We’ve begun to describe the region that Ogallala Commons serves, in a recent post about the Ogallala Aquifer. But, there might be a few things about the Northern, Central, and Southern High Plains that you might not have known. Test your knowledge with these fun facts and figures:
Did you know…
- The High Plains region encompasses eight states, including southeastern Wyoming, southwestern South Dakota, western Nebraska, eastern Colorado, western Kansas, eastern New Mexico, western Oklahoma and northwestern Texas.
- Three of the most common plants in the region? Short grass, prickly pear cacti, and scrub bushes.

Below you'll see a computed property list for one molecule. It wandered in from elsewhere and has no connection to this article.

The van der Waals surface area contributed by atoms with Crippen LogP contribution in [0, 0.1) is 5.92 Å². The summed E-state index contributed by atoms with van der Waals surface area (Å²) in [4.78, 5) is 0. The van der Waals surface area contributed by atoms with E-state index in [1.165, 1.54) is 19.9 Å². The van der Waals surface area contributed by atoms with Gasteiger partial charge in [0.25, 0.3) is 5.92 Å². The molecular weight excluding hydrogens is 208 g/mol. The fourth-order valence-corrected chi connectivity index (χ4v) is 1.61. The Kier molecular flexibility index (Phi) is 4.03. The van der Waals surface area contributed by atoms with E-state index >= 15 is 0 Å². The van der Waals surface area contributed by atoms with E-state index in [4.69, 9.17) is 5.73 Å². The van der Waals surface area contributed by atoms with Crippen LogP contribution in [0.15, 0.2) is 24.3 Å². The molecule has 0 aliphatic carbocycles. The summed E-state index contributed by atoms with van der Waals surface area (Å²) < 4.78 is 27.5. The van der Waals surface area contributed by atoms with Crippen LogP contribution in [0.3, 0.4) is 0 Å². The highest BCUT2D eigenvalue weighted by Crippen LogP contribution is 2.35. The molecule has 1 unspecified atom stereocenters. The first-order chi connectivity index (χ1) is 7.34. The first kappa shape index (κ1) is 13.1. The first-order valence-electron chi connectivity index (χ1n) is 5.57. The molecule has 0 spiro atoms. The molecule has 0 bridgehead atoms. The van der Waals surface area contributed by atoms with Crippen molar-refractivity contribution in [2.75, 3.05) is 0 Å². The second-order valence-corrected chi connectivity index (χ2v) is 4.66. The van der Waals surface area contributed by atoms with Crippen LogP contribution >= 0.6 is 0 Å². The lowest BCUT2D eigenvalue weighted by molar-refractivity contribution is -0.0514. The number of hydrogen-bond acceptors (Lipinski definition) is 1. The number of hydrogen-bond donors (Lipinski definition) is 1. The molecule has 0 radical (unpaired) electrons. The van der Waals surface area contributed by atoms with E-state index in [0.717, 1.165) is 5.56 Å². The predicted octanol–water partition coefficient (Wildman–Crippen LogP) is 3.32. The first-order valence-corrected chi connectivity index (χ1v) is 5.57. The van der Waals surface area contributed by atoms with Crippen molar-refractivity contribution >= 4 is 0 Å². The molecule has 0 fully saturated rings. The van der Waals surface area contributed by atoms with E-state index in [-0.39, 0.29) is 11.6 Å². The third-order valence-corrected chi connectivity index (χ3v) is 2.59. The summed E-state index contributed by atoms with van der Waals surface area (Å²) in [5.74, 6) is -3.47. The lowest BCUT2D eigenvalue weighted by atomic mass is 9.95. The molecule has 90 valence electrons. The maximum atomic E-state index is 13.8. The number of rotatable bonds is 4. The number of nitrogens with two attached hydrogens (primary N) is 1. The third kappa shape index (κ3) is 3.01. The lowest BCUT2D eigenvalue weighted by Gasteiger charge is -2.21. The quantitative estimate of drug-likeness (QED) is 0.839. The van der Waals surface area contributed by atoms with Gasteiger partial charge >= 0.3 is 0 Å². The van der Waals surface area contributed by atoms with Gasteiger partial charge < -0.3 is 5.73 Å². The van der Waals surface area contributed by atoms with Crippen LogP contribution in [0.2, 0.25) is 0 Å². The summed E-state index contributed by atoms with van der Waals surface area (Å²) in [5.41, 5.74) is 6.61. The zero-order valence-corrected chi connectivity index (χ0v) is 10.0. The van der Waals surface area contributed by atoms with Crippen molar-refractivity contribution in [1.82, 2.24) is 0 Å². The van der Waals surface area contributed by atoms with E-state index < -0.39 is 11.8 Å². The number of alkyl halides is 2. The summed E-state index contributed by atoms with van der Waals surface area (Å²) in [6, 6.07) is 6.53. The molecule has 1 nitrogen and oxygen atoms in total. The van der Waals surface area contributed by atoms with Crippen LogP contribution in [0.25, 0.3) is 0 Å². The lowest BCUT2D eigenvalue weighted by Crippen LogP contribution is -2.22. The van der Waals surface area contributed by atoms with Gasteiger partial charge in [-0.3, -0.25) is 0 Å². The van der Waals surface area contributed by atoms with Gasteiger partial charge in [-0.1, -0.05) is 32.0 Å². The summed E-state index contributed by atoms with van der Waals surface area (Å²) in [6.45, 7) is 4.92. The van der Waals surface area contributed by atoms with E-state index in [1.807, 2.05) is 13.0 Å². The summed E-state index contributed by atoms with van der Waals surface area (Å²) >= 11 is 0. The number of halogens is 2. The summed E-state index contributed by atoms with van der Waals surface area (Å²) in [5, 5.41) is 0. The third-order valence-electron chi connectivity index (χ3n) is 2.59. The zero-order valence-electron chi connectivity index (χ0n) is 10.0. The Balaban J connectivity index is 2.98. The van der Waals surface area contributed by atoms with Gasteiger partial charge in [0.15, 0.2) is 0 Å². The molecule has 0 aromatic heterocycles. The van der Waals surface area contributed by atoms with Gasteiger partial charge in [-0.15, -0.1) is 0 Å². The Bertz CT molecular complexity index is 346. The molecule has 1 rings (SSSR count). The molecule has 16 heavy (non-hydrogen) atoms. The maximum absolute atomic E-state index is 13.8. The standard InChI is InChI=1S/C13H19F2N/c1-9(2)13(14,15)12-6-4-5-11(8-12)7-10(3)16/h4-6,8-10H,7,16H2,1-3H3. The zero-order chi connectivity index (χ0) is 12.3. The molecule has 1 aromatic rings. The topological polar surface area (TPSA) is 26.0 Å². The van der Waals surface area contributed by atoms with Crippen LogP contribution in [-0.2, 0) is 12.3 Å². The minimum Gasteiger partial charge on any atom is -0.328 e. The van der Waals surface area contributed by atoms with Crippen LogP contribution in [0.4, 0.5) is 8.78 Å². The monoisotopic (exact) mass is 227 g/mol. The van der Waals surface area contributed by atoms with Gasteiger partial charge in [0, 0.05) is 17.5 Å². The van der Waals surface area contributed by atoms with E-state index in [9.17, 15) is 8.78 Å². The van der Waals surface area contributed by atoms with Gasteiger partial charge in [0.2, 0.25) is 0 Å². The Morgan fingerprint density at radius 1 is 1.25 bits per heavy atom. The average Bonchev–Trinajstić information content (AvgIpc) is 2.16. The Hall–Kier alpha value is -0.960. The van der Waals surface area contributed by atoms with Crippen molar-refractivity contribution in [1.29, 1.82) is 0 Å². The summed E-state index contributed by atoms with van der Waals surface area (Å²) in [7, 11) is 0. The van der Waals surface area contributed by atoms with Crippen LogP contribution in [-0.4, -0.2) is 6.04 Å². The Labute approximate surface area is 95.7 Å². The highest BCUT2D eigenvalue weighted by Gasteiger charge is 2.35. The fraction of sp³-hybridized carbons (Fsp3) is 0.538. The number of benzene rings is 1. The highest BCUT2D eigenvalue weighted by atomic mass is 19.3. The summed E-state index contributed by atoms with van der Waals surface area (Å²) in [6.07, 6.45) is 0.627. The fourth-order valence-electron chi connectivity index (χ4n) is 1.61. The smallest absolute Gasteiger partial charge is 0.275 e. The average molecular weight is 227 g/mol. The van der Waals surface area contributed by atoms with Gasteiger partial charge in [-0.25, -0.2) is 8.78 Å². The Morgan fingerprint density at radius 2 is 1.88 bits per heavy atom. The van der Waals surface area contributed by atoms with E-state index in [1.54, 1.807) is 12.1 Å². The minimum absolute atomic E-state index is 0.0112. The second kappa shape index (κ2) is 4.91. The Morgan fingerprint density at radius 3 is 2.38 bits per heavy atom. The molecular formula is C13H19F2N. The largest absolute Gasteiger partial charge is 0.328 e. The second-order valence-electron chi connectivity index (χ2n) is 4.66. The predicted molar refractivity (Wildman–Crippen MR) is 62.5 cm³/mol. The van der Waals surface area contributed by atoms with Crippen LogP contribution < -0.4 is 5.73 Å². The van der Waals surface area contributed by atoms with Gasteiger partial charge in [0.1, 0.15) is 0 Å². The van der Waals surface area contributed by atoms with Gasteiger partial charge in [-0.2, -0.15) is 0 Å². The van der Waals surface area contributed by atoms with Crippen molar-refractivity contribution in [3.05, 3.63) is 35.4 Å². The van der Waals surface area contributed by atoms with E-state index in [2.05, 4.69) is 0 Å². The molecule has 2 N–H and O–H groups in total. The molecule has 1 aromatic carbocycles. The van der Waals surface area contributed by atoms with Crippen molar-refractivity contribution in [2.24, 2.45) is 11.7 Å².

- The region is not a desert, but is semi-arid with an average rainfall of 10-20 inches per year.
- The High Plains has one of the lowest population densities of any region in the continental United States.
- The region’s is primarily sustained by agriculture.
- Because the reason receives so little moisture, wide extremes in temperatures occur.
- The High Plains region grows 1/5 of all the irrigated crops in the U.S., thanks to the High Plains-Ogallala Aquifer.
- The most common irrigated crop is corn, with a large percentage of that being used as feed for livestock.
- The area was once populated by nomadic tribes that depended on vast bison herds, including the Comanche, Kiowa, Cheyenne, Arapaho, Pawnee, Apache, and Sioux tribes.
- The High Plains is part of the amazing Great Plains biome, originally a sea of grass before 19th and 20th century settlement converted millions of acres to farming. The Great Plains extend from Canada across the U.S. to northern Mexico.
What is your favorite fact about the High Plains region? Share yours in the comments below!